I was reading about how to efficiently calculate large exponents $\pmod m$ in the context of primality testing. A way is binary expansion. So if we need to calculate if $a$ is a witness of the non-primality of $91$ we would have to compute: $a^{90}$ and an efficient way to do that would be to notice that the binary expansion of $90 = 64 + 16 + 8 + 2$ and hence we can just create a table and using the successive squaring method we could calculate $x^{90}$ with just $7$ multiplications since (e.g. for $x = 3$):

$x^{2^e}$ $\pmod {91}$
$3^1$ 1
$3^2$ $9$
$3^4$ $81$
$3^8$ $9$
$3^{16}$ $81$
$3^{32}$ $9$
$3^{64}$ $81$

So we have: $3^{90} = 3^{64}\cdot 3^{16}\cdot 3^{8}\cdot 3^{2} \equiv 1 \pmod {91}$

So far, it is clear but then I came about what seems to be a more generic (?) and efficient approach for calculating large exponent's which is the Pingala's algorithm.
From what I understand, the algorithm (working on the exponent) proceeds to halve it (same process as when we calculate the binary version of a decimal) but if in the process of halving the number if odd, it first subtracts $1$ and then halves.
Then it follows the reverse process (bottom up) for the multiplication of a number where if the number was halved, we square the current number, otherwise we square and then multiply by the number.
Here is an example for simplifying $3^{666} \pmod {667}$. The left column goes top-down where if a number is even is halved, if a number is odd, first we subtract by $1$ and then half.
The right column goes bottom up, if we have divided a number we square, if we also subtracted we multiply by $3$ after squaring

Exponent $e$ $3^e \pmod {667}$
$666$ $660$
$333$ $188$
$332$ $285$
$166$ $187$
$83$ $39$
$82$ $13$
$41$ $512$
$40$ $393$
$20$ $547$
$10$ $353$
$5$ $243$
$4$ $81$
$2$ $9$
$1$ $3$

Apparently this process simplifies $3^{666} \equiv 660 \pmod {667}$

But I am lost understanding what is the idea/intuition here. I thought it does binary expansion, but can't understand why $1$ is subtracted. Additionally following the idea bottom up I re-wrote as follows:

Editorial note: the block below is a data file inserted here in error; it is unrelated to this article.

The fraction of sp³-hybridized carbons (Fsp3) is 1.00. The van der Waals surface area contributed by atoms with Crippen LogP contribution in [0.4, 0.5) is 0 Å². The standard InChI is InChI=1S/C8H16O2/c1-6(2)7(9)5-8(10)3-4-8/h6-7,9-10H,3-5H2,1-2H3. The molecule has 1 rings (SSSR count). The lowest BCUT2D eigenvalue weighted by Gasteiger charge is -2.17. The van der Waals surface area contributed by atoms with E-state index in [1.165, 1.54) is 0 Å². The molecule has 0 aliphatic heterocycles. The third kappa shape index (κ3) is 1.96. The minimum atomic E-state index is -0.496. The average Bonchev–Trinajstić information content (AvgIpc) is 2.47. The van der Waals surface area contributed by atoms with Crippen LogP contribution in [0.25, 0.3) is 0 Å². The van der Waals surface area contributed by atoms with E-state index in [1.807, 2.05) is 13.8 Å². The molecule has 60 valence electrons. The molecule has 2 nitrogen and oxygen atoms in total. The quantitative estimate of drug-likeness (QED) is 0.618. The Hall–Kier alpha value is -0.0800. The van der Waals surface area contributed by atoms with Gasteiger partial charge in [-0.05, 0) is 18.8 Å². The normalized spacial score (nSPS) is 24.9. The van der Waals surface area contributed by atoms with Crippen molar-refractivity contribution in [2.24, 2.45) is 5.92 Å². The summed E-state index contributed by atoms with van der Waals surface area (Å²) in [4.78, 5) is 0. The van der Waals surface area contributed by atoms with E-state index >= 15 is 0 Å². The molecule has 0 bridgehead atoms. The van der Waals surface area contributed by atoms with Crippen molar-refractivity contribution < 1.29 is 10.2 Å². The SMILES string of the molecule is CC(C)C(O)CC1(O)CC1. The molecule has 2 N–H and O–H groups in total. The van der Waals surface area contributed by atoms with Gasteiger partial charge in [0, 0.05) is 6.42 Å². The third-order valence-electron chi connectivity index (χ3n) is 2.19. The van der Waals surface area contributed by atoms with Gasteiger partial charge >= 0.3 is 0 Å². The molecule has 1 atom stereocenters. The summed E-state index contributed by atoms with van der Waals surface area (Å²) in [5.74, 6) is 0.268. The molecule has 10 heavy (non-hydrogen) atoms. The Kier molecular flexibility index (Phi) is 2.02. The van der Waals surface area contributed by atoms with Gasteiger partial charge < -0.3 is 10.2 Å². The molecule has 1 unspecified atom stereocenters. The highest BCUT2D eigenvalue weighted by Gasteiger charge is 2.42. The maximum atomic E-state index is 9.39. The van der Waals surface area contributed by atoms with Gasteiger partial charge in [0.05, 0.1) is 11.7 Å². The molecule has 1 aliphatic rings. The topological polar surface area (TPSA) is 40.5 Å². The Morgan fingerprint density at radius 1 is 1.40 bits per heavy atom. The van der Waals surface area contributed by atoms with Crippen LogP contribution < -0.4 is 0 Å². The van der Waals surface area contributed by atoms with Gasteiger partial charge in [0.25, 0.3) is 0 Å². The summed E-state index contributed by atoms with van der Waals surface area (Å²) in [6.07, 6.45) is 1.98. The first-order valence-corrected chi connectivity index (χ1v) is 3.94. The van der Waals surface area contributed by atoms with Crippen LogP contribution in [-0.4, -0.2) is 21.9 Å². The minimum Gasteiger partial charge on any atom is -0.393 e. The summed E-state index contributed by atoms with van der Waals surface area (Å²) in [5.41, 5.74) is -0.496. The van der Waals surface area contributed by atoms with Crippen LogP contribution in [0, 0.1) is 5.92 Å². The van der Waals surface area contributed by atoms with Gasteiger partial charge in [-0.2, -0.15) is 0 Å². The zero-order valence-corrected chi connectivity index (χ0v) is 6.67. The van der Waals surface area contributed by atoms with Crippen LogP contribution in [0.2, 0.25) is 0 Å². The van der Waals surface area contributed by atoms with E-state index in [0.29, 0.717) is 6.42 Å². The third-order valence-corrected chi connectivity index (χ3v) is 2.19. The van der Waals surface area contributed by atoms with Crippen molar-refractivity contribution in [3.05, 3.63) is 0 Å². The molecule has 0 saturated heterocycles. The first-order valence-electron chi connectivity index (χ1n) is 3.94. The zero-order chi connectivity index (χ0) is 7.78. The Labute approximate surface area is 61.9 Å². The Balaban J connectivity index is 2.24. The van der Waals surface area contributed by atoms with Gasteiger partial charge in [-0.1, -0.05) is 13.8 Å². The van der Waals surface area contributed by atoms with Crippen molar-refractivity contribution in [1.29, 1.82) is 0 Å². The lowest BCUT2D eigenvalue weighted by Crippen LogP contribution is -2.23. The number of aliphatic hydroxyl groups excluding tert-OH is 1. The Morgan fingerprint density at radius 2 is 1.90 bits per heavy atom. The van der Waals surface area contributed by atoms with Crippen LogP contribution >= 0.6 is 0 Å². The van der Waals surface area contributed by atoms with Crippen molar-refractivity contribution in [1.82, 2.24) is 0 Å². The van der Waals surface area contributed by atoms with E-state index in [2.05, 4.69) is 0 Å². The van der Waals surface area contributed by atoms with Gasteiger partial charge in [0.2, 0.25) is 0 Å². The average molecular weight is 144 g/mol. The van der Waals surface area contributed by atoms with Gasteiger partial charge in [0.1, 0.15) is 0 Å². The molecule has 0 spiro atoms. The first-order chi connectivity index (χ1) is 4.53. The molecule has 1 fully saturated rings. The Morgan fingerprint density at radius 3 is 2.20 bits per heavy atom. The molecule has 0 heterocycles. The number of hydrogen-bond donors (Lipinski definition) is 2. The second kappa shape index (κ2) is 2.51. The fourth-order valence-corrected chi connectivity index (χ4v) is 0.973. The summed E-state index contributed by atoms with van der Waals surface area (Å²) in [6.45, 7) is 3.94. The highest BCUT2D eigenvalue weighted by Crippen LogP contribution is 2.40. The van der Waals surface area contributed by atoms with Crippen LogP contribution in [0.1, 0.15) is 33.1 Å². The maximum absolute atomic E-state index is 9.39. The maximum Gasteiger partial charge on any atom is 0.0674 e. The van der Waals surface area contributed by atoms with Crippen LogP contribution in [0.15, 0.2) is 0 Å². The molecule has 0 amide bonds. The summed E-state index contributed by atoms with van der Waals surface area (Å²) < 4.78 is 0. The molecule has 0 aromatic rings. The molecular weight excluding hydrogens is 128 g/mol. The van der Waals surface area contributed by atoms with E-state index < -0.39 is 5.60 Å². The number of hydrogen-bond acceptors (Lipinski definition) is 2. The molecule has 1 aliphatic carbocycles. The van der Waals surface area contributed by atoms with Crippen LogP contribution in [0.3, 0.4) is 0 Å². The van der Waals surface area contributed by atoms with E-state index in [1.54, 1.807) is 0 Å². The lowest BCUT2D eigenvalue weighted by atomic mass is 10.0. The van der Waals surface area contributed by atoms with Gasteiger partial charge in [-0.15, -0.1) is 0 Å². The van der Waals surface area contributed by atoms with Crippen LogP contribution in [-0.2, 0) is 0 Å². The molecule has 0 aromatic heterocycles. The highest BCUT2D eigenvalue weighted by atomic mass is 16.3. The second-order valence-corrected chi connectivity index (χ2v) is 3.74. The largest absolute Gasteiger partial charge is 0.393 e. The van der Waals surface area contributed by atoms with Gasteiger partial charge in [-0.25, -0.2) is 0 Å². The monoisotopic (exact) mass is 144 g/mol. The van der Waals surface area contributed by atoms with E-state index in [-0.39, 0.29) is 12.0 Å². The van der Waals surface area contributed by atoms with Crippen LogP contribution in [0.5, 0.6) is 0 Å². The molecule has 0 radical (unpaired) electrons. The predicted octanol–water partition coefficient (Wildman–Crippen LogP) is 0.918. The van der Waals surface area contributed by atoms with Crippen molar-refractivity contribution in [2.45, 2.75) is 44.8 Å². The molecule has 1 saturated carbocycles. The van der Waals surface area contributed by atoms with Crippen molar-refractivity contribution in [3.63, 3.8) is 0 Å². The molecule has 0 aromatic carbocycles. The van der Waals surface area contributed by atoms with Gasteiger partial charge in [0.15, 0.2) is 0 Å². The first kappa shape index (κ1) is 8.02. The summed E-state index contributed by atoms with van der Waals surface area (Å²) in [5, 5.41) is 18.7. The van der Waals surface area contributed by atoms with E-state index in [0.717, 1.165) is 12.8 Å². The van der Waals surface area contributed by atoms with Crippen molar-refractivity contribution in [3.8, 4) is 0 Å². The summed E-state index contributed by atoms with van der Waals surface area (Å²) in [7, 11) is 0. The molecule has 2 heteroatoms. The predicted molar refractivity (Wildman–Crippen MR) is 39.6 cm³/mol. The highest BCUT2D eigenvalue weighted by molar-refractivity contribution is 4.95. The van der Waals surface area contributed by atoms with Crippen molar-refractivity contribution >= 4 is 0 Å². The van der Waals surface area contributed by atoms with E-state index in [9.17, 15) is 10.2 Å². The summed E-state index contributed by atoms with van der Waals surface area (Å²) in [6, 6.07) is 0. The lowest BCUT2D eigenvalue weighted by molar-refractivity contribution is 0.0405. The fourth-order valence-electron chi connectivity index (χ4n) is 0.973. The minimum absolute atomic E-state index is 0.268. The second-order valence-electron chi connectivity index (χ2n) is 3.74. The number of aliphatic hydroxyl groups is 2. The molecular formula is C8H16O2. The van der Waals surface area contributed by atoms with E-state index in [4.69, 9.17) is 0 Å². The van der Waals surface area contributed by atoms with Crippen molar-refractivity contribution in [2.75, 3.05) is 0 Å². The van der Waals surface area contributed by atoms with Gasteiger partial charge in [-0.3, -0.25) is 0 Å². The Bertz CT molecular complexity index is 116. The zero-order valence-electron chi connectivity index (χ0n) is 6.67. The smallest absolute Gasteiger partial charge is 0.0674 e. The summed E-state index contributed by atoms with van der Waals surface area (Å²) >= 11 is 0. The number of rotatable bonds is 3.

$$ (((((((((3^2)^2\cdot 3)^2)^2)^2\cdot 3)^2\cdot 3)^2)^2)\cdot 3)^2 \Leftrightarrow (((3^{108}\cdot 3^{32} \cdot 3^{16} \cdot 3^2) \cdot 3)^4 \cdot 3)^2 \Leftrightarrow 3^{197} \cdot 3^{256} \cdot 3^{128} \cdot 3^{16} \cdot 3^{8} \cdot 3^2 \Leftrightarrow 3^{607} $$

So I don't really understand the process, and how come my calculations are different.

Could someone please help me with an explanation of the idea of the algorithm?

  • 1
    $\begingroup$ This is easiest to follow using the binary representation of the exponent, and it is known as binary exponentiation or square-and-multiply. See for example Exponentiation by squaring and Fast exponentiation algorithm - How to arrive at it?. $\endgroup$
    – dxiv
    Jul 18, 2021 at 0:22
  • $\begingroup$ @dxiv: Yes I did understand the binary representation as mentioned in the example with $90$ in my post. I don't understand the subtraction with $1$ and why that table bottom up gives $\equiv 660 \pmod 667$, why my following of the multiplications leds to $3^{607}$ and how do we know that $\equiv 660$ is the correct answer $\endgroup$
    – Jim
    Jul 18, 2021 at 9:38
  • $\begingroup$ @dxiv: did I misunderstood your comment? My question/confusion is about the pingala's algorithm and why we subtract $1$ and the final result. $\endgroup$
    – Jim
    Jul 19, 2021 at 7:45
  • $\begingroup$ Subtracting $1$ is part of the conversion to binary, think at how it works for $6=1010_2$ for example. As for the final result, I am not sure I follow your table. The algorithm is worked out step by step in the previous links, and $666=2^1 + 2^3 + 2^4 + 2^7 + 2^9=2+8+16+128+512$ so $3^{666}=3^2\cdot 3^8 \cdot 3^{16}\cdot 3^{128}\cdot 3^{512}\,$. Maybe you should choose a smaller exponent to check that you got the steps right. $\endgroup$
    – dxiv
    Jul 19, 2021 at 7:55
  • 1
    $\begingroup$ @dxiv: Ok, I think I got it. Thank you for your help $\endgroup$
    – Jim
    Jul 19, 2021 at 14:56

1 Answer 1


Suppose we need to compute $a^{22}$. We can do it by first computing $a^{11}$ and then squaring it to give $(a^{11})^2 = a^{22}$. We can compute $a^{11}$ similarly but since 11 is odd, we can express $a^{11} = a^{10}a$, and compute $a^{10}$ by first computing $a^5$ and squaring it. This recursive process can be repeated till the trivial subproblem of computing $a^1$. The subproblems created in this example have exponents as (in order of their creation): 11, 5, 2, 1.

Did you note how we handled the odd exponents $e$? By "subtracting 1" and halving the remaining even number $(e-1)$. And this action of subtracting is handled by the multiplication with $a$ after squaring.

The algorithm may be easy to understand and reason about if we consider the binary representation of $b$. It effectively processes the bits of $b$ from MSB to LSB: squaring for each bit, and additionally multiplying with $a$ for every 1 bit. For elaboration, you may refer to this article (written by me), section "Left-to-Right Binary Algorithm".


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